Campbell column: Could the mail fail?
By Sarah Campbell
SALISBURY — I love receiving mail. It’s one of the little joys in life. Although most of the time my mailbox is stuffed full of bills and junk, it’s always exciting when a card from a friend sneaks in.
A couple of months ago I went to the mailbox to find a card from my dear friend Kim. After having the most horrendous day, it was so comforting to have that card, with a kind note inside.
Last week I received two Halloween cards. A nice reminder that the holiday was just around the corner. Monday, Halloween Day, a card from my friend Tracey arrived. It was quite a treat to open it up and realize it played music from “The Wizard of Oz.”
But I don’t just like to receive mail, I enjoy sending it too. I take great pride in purchasing Valentines, Halloween and Christmas cards to mail out each year. I send them to the same group of about eight people.
It’s always fun to sit down and write out a silly message in my neatest penmanship, which I rarely get to practice considering I do most of my work via iBook.
When I know a birthday is coming up, I head to the store to pick out the perfect card get in the mail before the big day.
Sure, I could just write on someone’s Facebook wall, send a text message or give them a phone call. But I think taking the time to find the right card, write a thoughtful message and put it in mailbox says a little more. It says, “I actually remembered your birthday and I took the time to acknowledge it.”
Earlier this week during lunch with my co-workers we were talking about things that are going out of style. You know, things like home telephones, email (apparently high schoolers prefer Facebook), portable CD players. And then the terrible thought entered my mind…what about the mail?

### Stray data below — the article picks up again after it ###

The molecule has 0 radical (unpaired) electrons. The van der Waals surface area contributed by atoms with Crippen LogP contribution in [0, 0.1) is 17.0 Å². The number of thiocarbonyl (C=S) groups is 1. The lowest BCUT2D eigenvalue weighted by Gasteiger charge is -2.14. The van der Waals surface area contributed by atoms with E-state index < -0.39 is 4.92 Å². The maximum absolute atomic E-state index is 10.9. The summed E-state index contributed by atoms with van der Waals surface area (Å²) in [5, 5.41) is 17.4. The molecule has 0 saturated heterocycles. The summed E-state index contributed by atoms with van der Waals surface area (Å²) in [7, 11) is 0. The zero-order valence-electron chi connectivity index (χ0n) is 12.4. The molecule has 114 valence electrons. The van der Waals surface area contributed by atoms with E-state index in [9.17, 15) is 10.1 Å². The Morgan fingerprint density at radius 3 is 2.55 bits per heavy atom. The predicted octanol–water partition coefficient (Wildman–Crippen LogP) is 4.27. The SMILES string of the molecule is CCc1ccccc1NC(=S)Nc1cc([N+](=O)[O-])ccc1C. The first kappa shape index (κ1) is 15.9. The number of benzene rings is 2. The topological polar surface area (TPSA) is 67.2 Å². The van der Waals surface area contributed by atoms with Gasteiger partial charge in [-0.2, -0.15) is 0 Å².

The U.S. Postal Service is struggling to stay afloat with more and more people switching to paperless billing statements. I admit that I’ve done the same out of convenience.
And with so many forms of electronic communication, people hardly ever write letters anymore. The message just wouldn’t get there fast enough for us.
“The Postal Service projects a $9 billion loss next year, as well as mounting losses which could reach an estimated $16 billion by 2015 and exceed $20 billion by 2020,” Postmaster General Patrick R. Donahoe said during a speech in September.
Reading that statement made my heart sink.
But the Postal Services is looking for ways to cut operational expenses and work with the government to ensure mail still arrives at every doorstep.
Maybe each of us can work to make sure mail doesn’t become extinct.
Mail out invitations instead of sending evites. Write an old-fashioned thank-you letter. Send out cards for silly occasions. I know a couple of my friends have half birthdays coming up.
Picking up a book of stamps and sending out a piece of mail will not only help the Postal Service economically, it will probably add a little sunshine to someone’s day when it shows up amid all the bad news.
Sarah Campbell covers education for the Salisbury Post.
Reach her at 704-797-7683.